Cutting the Uncuttable
In the early 1990’s, we were approached by a company supplying tools to the manufacturers of Kevlar. Kevlar is bullet and stab resistant material and poses a singular problem for most scissors, in that it is designed to resist attempts to penetrate it.
This substance is produced as a polymer and spun onto huge spools two metres high. The full spools are worth thousands of pounds, and when the spool is full, the fibre has to be cut and a new spool started. If this process is slow (if people are hacking and hacking to cut the thread) then fibre is wasted and sometimes the production has to stop and time is lost. So it’s vital that the thread can be cut safely and quickly, and production can run uninterrupted.
We were asked to solve this cutting problem, which we did by trial & error – and the factory was happy! However, Kevlar is very aggressive to scissors and they don’t last much above a week. The scissors can’t be resharpened either, but to explain why might bore you to death….
Some years after this, when new types of polymer materials were arriving on the market at a rate of knots and we were trying to get our scissors modified to meet these demanding operations, we approached the Sheffield University Department of Engineering Materials who were most accommodating and very helpful with all this. They asked if we would allow one of their Masters students to do a project on how we managed to get our scissors to cut Kevlar and we were very happy to oblige!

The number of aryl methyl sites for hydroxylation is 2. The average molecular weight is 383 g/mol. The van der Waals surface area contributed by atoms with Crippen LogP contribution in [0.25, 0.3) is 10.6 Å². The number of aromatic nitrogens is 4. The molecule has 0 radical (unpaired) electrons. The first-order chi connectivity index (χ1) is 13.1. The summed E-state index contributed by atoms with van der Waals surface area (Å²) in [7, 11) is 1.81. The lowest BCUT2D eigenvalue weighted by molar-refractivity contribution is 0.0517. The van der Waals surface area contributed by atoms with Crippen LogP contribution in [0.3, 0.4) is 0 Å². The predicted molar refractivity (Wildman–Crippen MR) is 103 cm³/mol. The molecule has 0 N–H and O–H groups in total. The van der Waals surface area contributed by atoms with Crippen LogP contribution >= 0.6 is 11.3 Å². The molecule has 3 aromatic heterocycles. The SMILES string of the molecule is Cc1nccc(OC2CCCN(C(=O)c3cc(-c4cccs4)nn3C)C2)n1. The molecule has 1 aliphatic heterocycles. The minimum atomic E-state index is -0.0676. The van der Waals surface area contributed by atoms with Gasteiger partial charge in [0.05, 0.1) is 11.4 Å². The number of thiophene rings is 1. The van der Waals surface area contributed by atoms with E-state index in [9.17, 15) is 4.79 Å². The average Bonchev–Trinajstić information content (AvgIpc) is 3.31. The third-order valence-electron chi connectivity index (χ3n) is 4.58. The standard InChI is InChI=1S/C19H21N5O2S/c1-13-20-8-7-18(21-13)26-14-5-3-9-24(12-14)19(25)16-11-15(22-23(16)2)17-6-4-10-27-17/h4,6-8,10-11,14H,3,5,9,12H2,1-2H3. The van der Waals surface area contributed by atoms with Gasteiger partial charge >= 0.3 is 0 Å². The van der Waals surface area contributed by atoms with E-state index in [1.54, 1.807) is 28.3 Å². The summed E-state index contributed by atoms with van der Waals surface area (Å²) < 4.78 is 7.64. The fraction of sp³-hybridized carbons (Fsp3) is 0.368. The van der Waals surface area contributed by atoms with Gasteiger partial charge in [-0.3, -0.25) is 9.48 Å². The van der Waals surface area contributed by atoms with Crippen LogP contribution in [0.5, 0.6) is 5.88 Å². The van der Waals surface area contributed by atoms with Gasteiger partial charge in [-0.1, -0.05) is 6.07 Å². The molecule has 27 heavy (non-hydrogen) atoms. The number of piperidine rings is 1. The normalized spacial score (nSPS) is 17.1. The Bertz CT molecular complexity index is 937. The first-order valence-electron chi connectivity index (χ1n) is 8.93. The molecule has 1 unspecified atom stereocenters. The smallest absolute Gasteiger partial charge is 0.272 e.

Lots of tests were done, with electron micrographs taken of the cutting edges and so on which were very interesting – under the huge magnification, the Kevlar cutting edge looked as if it had been curled back by being bashed with a hammer; the Kevlar sample was ragged and mangled, but cut! They couldn’t work out how the scissors cut the Kevlar, so we now call it a black art.
Believe it or not, there’s a substance even harder to cut than Kevlar called Dyneema, which we also provide scissors to cut. With different modifications, our 10” black sidebent scissors can also cut carbon fibre, glass fibre and mixtures of the two, and are in ever increasing demand.
Every pair of these scissors is tested on the material it is designed to cut, so we have to buy the materials in. For a time we bought the Kevlar from a bullet proof vest manufacturer, and the material sometimes had mangled bullets in it!
We are sent samples of materials and ‘stuff’ on a weekly basis for us to provide the best scissors to cut them, as we are known as solvers of cutting problems.